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First-Year STEM Student Cohorts: Assessment and Best Practices PowerPoint Presentation
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First-Year STEM Student Cohorts: Assessment and Best Practices

First-Year STEM Student Cohorts: Assessment and Best Practices

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First-Year STEM Student Cohorts: Assessment and Best Practices

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  1. First-Year STEM Student Cohorts:Assessment and Best Practices • Janet Callahan, Doug Bullock, Gary Hunt • Boise State University; • Edmund Tsang • Western Michigan University

  2. Session Structure • Introduction – Callahan • Part I: Building Large Cohorts – Tsang • Part II: Assessing Cohorts – Bullock • Wrap-up – Hunt

  3. Cohorts – Introduction • Why do we create cohorts? • Improved retention • Tinto: social and academic engagement • Social: organized social activities; informal • Academic: performance; interactions with faculty & staff • Campus: resource connections • Enrollment logistics • Learning communities can help campuses with managing course offerings

  4. Cohorts, examples • Living Learning Communities • Bridge programs • Learning communities • UROPs (undergraduate research opportunities programs)

  5. Social Learning Theory: COPs • Communities of practice are formed by people who engage in a process of collective learning in a shared domain of human endeavor: a tribe learning to survive, a band of artists seeking new forms of expression, a group of engineers working on similar problems, a clique of pupils defining their identity in the school, a network of surgeons exploring novel techniques, a gathering of first-time managers helping each other cope. In a nutshell: • Communities of practice are groups of people who share a concern or a passion for something they do and learn how to do it better as they interact regularly.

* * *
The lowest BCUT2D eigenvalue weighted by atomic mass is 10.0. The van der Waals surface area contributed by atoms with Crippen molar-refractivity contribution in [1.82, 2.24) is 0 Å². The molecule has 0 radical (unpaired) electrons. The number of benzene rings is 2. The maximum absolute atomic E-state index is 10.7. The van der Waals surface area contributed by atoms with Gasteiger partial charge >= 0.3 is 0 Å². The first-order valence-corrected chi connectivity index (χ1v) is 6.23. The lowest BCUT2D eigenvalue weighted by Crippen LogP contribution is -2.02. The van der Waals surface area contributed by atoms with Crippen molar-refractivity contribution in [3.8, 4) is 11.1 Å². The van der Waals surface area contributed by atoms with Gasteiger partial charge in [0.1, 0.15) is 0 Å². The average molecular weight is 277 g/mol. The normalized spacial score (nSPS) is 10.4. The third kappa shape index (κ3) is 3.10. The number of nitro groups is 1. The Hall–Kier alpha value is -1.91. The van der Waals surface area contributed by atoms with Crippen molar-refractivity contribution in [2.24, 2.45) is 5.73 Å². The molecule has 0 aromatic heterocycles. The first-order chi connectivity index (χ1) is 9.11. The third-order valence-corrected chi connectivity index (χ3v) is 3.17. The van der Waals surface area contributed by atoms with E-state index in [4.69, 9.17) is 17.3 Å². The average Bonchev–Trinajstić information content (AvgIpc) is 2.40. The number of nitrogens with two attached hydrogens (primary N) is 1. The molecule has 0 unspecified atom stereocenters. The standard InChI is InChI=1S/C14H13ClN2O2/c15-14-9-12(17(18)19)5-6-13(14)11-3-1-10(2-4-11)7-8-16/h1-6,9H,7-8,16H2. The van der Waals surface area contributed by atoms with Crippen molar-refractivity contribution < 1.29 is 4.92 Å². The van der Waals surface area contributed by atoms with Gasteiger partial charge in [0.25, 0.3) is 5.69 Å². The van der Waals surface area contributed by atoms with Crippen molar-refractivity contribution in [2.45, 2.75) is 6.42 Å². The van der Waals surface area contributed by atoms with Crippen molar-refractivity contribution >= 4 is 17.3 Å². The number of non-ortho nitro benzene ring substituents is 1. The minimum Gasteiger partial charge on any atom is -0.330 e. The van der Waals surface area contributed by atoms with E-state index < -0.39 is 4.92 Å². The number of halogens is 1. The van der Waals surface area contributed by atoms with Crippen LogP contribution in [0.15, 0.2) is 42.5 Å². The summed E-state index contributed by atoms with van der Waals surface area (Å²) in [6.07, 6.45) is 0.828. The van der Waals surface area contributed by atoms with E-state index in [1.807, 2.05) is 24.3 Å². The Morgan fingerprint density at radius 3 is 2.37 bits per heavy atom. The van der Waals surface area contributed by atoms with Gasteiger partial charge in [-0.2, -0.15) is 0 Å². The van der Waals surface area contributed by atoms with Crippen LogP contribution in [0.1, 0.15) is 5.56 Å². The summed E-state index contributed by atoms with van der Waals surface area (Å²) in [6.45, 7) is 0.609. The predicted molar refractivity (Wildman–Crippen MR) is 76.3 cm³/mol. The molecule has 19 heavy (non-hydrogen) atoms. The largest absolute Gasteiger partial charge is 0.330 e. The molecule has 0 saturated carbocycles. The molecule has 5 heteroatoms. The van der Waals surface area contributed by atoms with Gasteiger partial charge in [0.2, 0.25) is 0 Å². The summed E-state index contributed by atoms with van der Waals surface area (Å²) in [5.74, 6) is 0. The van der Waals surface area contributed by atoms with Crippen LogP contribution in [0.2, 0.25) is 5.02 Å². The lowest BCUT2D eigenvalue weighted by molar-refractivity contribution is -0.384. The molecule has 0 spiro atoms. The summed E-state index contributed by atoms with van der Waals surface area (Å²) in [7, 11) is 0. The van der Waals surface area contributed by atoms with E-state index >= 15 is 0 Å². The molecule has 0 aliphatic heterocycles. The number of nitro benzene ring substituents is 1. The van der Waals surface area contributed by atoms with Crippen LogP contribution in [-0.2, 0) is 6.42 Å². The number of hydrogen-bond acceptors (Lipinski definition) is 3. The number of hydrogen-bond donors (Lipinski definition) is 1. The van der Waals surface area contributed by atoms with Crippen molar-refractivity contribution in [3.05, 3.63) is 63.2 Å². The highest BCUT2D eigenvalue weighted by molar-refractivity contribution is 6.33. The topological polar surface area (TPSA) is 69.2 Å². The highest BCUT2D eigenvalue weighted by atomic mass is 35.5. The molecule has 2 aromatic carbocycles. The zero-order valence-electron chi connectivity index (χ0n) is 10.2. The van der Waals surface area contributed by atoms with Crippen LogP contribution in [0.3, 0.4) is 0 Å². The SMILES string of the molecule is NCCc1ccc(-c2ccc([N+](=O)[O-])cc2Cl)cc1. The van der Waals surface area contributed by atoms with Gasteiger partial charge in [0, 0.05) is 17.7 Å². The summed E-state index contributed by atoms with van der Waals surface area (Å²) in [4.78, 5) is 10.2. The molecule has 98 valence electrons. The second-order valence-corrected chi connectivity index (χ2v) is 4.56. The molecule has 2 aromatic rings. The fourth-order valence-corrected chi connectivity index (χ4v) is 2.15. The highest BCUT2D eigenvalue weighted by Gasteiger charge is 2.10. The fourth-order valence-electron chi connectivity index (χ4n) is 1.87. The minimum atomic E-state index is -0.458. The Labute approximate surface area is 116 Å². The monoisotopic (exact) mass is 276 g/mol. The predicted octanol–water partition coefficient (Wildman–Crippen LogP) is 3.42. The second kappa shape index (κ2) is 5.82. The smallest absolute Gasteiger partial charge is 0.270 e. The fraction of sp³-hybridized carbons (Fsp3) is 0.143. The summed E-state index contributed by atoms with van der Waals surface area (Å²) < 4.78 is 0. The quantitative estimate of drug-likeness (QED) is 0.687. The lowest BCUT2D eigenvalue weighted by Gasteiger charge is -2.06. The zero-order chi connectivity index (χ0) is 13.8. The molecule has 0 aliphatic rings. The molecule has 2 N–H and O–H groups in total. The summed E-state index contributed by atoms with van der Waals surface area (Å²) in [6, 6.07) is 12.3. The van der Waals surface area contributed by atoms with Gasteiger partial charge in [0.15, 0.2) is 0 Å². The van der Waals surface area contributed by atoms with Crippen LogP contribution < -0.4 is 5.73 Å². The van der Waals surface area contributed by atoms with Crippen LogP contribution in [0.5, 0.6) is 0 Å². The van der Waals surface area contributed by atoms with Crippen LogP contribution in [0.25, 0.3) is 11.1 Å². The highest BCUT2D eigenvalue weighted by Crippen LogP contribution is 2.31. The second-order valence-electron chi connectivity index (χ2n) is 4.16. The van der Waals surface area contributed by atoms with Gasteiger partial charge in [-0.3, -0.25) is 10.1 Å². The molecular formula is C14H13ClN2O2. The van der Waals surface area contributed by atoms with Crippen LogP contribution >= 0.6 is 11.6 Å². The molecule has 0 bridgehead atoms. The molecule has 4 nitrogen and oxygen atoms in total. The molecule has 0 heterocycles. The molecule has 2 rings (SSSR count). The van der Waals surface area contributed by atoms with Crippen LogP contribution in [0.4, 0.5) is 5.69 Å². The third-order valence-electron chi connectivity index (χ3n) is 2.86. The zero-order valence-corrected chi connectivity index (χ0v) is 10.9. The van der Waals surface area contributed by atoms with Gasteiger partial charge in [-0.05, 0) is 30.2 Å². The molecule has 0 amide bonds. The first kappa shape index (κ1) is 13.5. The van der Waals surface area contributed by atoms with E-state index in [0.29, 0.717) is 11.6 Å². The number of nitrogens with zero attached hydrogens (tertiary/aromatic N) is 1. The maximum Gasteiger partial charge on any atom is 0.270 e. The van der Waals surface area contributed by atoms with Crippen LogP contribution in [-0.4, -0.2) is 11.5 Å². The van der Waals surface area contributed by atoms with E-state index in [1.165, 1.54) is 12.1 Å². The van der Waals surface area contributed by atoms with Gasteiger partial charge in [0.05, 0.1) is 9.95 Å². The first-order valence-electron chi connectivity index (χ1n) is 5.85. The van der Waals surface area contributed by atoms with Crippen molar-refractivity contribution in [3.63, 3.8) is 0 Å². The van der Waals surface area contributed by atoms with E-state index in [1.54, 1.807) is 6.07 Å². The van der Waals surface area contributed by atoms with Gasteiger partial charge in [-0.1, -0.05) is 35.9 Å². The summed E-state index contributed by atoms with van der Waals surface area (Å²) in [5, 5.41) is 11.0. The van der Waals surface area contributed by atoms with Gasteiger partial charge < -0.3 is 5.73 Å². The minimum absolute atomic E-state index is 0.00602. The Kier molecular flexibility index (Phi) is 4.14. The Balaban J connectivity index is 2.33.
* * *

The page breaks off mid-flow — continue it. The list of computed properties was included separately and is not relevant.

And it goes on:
6. Communities of Practice(as Tania Siemens expressed last night) • COP are groups of people (community) • Who share a concern or a passion for something they do (domain) • And learn how to do it better (practice). It seems to me that we’re trying to create COPs with most freshmen cohorts

  7. Engineering Residential College

  8. Questions this session addresses • Logistics associated with large university creation of cohorts; • Assessment: how does an institution or program know if their cohort program is cost effective?

  9. Building and Assessing Learning Community/Cohorts Since evidence shows learning community/cohort is a powerful strategy to support student success and retention • Ideally should include as many students as possible • Logistics of building LC involving several hundred students (particularly if they have diverse academic preparation background) • WMU/CEAS Objectives – students in a cohort take the same 3-5 courses together in fall semester and 2-4 courses in spring semester of their first year • Constrained to small number of students • Selection criteria are important – how to get the biggest impact • Avoid “false positive” results Highly Motivated  Moderately Motivated  Not Motivated (Well/Moderately/ (Well/Moderately/ (Well/Moderately/ Poorly Prepared) Poorly Prepared) Poorly Prepared)

  10. Build Cohorts Involving ~400 Students at WMU Constraints at WMU/CEAS • Entering 1st-year CEAS students place into Algebra II (~25%), Precalculus (~30%), and Calculus I (~45%) • 13 engineering and applied sciences program organized into 6 departments • No common first-year curriculum in CEAS • CCE, ECE, CHEG, PAPR have their own 1st-semester course • Mathematics, chemistry, physics courses outside CEAS and they do not want to “zero-out” any courses/labs What are the constraints on your campus?